An accomplished college wrestler trained in the "stiff" style of Japanese pro wrestling, which had more application in fighting than its American counterpart; defeated Royler Gracie by controversial referee stoppage at Pride 8, shortly after Royce Gracie had signed to compete in the tournament.
An explosive and imposing 1992 Olympic alternate who earned two UFC tournament titles and their heavyweight championship before suffering losses to Maurice Smith, Pedro Rizzo and Pete Williams; signed with Pride in 1999.
A Division I wrestling champion out of Syracuse University who entered the Grand Prix with an 11-0 record.
Jiu-jitsu's representative for the first five UFC events; had signed a two-year non-compete clause upon leaving the promotion in 1995.
An unimposing but determined grappler with an indelible will; appeared in all of the first seven Pride events
A student of famous pro wrestler Antonio Inoki who narrowly missed a place on the Japanese Olympic team; entered the Grand Prix with four years of exposure in the New Japan Pro Wrestling circuit.
A former arm-wrestling champion who made his UFC debut with an infamous elbow-piston assault on Paul Herrera; had previously lost to tournament entrants Mark Coleman and Igor Vovchanchyn.
A former Shooto heavyweight champion who made his debut in Pride 5 in a no-strikes-allowed bout due to an injury; famously candid about his ties to Japan's organized crime families.
A kickboxer who joined Ken Shamrock's Lion's Den facility in the 1990s; made his MMA debut at UFC 4 in 1994 and went on to become a King of Pancrase, an event using open-handed strikes that originated a month before 1993's UFC 1. He lost to Akira Shoji in his Pride debut in 1999.
An American journalist who covered crime for the Yomiuri Shinbun newspaper (which boasts of more than 14 million readers daily), Adelstein is the only gaijin (foreigner) to be admitted access to the Tokyo Metropolitan Police press corps.
A talent agent who represented Ken Shamrock and helped negotiate Pride's U.S. distribution on satellite pay-per-view.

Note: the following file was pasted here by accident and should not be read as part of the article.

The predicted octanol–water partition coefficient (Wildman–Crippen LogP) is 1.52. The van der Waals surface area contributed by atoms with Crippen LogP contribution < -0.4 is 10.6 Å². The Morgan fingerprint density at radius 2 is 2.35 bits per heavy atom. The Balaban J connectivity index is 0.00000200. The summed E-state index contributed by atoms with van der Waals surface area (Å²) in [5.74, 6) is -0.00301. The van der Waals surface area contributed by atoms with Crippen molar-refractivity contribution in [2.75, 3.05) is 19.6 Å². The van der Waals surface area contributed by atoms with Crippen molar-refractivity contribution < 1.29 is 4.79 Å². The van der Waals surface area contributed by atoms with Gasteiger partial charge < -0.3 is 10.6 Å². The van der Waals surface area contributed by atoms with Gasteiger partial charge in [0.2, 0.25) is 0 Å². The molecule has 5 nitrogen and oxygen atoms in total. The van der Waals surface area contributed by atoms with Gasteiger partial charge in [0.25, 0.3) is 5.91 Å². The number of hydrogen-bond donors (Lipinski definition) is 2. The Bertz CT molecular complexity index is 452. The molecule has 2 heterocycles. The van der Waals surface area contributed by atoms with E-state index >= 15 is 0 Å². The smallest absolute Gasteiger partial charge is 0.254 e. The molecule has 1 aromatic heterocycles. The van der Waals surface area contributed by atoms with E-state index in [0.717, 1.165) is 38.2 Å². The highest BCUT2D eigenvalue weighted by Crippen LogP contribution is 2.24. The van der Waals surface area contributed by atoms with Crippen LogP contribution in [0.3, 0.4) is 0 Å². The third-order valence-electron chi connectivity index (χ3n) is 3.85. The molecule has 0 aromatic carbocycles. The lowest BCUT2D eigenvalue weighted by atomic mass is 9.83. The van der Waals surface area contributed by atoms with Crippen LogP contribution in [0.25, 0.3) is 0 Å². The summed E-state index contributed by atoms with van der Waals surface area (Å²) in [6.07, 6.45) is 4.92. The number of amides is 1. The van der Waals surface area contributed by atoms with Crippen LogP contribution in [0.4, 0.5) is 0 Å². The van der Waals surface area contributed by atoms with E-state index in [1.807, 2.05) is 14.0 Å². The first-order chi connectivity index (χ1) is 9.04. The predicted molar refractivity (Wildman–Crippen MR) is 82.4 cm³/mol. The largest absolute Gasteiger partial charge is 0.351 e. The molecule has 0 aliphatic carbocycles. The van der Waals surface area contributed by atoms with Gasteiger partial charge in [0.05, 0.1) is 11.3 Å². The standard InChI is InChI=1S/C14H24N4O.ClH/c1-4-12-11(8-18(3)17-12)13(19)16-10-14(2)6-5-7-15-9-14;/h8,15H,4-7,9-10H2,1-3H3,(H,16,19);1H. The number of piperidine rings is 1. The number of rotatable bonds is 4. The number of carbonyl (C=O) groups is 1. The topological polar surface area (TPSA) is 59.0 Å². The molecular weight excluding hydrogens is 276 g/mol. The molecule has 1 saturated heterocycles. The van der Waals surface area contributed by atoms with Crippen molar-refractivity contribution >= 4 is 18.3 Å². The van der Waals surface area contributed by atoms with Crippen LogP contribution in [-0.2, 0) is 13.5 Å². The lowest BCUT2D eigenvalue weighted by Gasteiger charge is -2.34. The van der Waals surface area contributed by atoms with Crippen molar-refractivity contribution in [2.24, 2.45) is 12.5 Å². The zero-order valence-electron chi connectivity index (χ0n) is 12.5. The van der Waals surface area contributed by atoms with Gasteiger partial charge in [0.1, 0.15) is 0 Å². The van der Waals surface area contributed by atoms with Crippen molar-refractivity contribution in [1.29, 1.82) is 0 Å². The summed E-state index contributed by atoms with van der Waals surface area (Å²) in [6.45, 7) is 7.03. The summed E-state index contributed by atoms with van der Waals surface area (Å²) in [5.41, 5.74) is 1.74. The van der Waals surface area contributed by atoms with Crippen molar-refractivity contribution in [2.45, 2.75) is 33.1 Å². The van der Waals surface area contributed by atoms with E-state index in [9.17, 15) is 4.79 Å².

Joined the Gracie Academy in 1995 to handle business affairs.
The first in the jiu-jitsu family to migrate to the United States in the 1970s, Gracie taught students in his garage and later popularized a $100,000 winner-take-all challenge. Along with Art Davie, he formed WOW Promotions and created the UFC in 1993.
An athletic Judo-boxer hybrid, Johnston gained UFC experience before moving to New Japan Pro Wrestling.
A Midwest fighter/trainer with a 5-0 UFC record and their lightweight title at the time of the Grand Prix.
A former King of Pancrase who picked up the UFC's heavyweight title before retiring in 2000 due to injuries.
A fight promoter (Hook 'N Shoot out of Indiana) who chronicled early mixed martial arts via a series of video magazines.
A filmmaker who teamed with Jon Greenhalgh to chronicle the career of Greenhalgh's college friend Mark Kerr.
An actor, martial artist and play-by-play commentator.
A Gracie student who later opened his own school, 6 Levels, in Orlando. Currently trains Shaquille O'Neal.
A fighter/trainer who joined Pride beginning with the Grand Prix as a judge and ring official. Defeated Pat Miletich in a 1997 Extreme Fighting event.
Filling its promise as a loss-leader, the Pride Grand Prix elevated Dream Stage's presence as a sports entertainment destination. Fighters began getting commercial endorsements and subsequent events were finding new sources of income. Pride 12 sold $140,000 worth of event programs alone. In December 2000, Pride also began a "Pre-Pride" reality show on television that scouted amateur fighters five years before Spike's "Ultimate Fighter" was realized. UFC middleweight Yushin Okami was a graduate of the show.
Sakuraba: Right after the fight I went to be medically examined. Then the doctor said, "You were hit too much in the head, so please refrain from alcohol today." The only thing I was allowed to do was go home and sleep. So I went home with my family and did that. But when I was trying to sleep, I had Vovchanchyn's entrance song stuck in my head and tossed and turned.